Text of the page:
extra butter or vegetable oil spray to grease the loaf pans (plus the pullman lids if required)
extra bread flour for dusting and shaping

If you are using a breadmaker to knead and prove, add all ingredients into the breadmaker according to this order. Use "dough" setting to mix and knead dough for 30 mins or until the dough is elastic and allow the dough to prove for 60 mins.

If you are using an electric mixer with an hook attachment to knead, combine all ingredients except butter in the mixing bowl and mix at low speed until a soft dough forms. Then, knead in the butter until incorporated. Continue to knead at low speed for at least 25 mins or until the dough is elastic. It is important that the dough has to be elastic and stretchy. Cover the dough and allow the dough to prove in a warm and humid place for about 60 mins or until doubled in size.
To shape the dough into bread loaves:

Grease 10 x 20 cm loaf pans (plus their lids if required) with butter or vegetable oil spray.

Divide dough into into 6 equal portions. Shape all portions of dough into smooth balls. Allow them to rest at room temperature for about 10 mins.

Using a lightly floured rolling pin, roll each portion into long and flat oval shape (about 20 cm) on a lightly floured non-stick surface. Use your fingers to pick one shorter side of the dough and tuck and roll the dough like a Swiss roll. Use the rolling pin to flatten and roll the dough into a long rod shape. Then, pick one shorter side of the dough and roll it like a Swiss roll again. Repeat this rolling step with the remaining portions of dough.

Place three rolled dough with their seams side down into the each prepared pan. Press the top of the dough lightly to form an even surface. Allow the dough to prove in a warm and humid place for another 60 mins or until the dough is going to reach the maximum height of the loaf pan. Cover loaf pans with lids if required.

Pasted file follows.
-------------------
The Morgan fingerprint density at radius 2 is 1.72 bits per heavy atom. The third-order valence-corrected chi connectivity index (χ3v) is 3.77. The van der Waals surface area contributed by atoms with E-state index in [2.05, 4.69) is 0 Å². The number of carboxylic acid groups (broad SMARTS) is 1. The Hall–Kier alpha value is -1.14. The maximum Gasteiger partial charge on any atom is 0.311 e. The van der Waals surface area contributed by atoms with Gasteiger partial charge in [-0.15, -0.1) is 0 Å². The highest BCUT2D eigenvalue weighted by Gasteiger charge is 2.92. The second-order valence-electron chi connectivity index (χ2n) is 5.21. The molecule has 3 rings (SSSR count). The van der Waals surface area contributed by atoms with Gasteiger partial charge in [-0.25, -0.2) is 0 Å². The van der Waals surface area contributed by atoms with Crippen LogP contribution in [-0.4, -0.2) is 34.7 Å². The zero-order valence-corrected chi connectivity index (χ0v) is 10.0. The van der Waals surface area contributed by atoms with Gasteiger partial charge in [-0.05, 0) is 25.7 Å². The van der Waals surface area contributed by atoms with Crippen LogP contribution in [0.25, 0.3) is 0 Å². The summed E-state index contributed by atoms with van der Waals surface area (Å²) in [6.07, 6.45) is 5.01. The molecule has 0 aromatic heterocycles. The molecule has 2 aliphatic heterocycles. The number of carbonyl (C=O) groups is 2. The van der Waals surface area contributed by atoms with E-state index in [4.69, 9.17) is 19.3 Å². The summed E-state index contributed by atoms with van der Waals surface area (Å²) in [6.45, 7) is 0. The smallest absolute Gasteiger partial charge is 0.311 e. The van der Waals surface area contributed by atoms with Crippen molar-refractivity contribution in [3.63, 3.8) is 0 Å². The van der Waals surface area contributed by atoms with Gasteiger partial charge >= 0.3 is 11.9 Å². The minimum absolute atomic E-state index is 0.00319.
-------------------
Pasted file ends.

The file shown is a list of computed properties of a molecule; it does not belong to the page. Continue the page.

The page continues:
Bake breads in a preheated 180°C (350°F) oven for 25 mins or until the breads are thoroughly baked inside. Remove bread from the loaf pan and transfer immediately onto a wire rack to cool completely before slicing and serving.

To store, wrap tightly in plastic wrap and keep at room temperature for 2-3 days or freeze in serving portions for 2-3 months.

Happy Baking
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  1. Hi Zoe

    Thank you for sharing the recipe. Are the weight of the eggs (100g) including or excluding the shells?

    1. Hi Calla, Thanks for your comment. I have included this detail in the recipe accordingly.

    2. Hi Zoe, thank you for the info. Happy Baking!

  2. hokkaido bread is too rich so this version is easier on the tummy. Gotta try it. The electric cutter makes it all the more professional!

  3. Hi Zoe, dropping by to wish you and your family Gong Xi Fa Cai!

  4. Hi Zoe, thanks for this recipe!I tried it last night and it was a big hit with my kids and hubby! I didn't have the loaf pan you have so I made do with an aluminium pound cake tray. It spilled over and looked like an abberation of sorts but it tasted so very soft and chewy.

    It's my first time baking bread without the bread machine (which always results in dense and heavy breads). Your clear and easy to follow instructions encouraged me to try your recipe and it was a success the first time. So much so that I baking it again and it's proofing in the oven waiting to be baked!

    Thank you!! ��

    1. Hi Angie, I'm happy that you like this recipe :) Happy Baking!

  5. I'm using UHT full cream milk, hence is there enzyme in it? is scalding necessary? Thank you.
    By the way, am making the soft and fluffy bread shared by you( only made half recipe as the max weight for my Breadmaker is 900gm) , it is in the bread maker for 2nd proof , another 30 min before I can bake it. But I can't shape it as it is too soft, maybe the flour I used and I use cold milk instead of scalded milk.

    1. Hi Sharon, UHT milk is treated with high temperature and will change the enzymes in the milk. However, I'm not sure if the enzymes will be totally inactivated as compared to scalding. Un-scald milk will usually cause the dough to be stickier and the dough will rise lesser. Please do not use cold milk as the cold temperature will cause the yeast to be less active and the gluten in the dough to be less relax, resulting your breads to be tougher and less fluffy.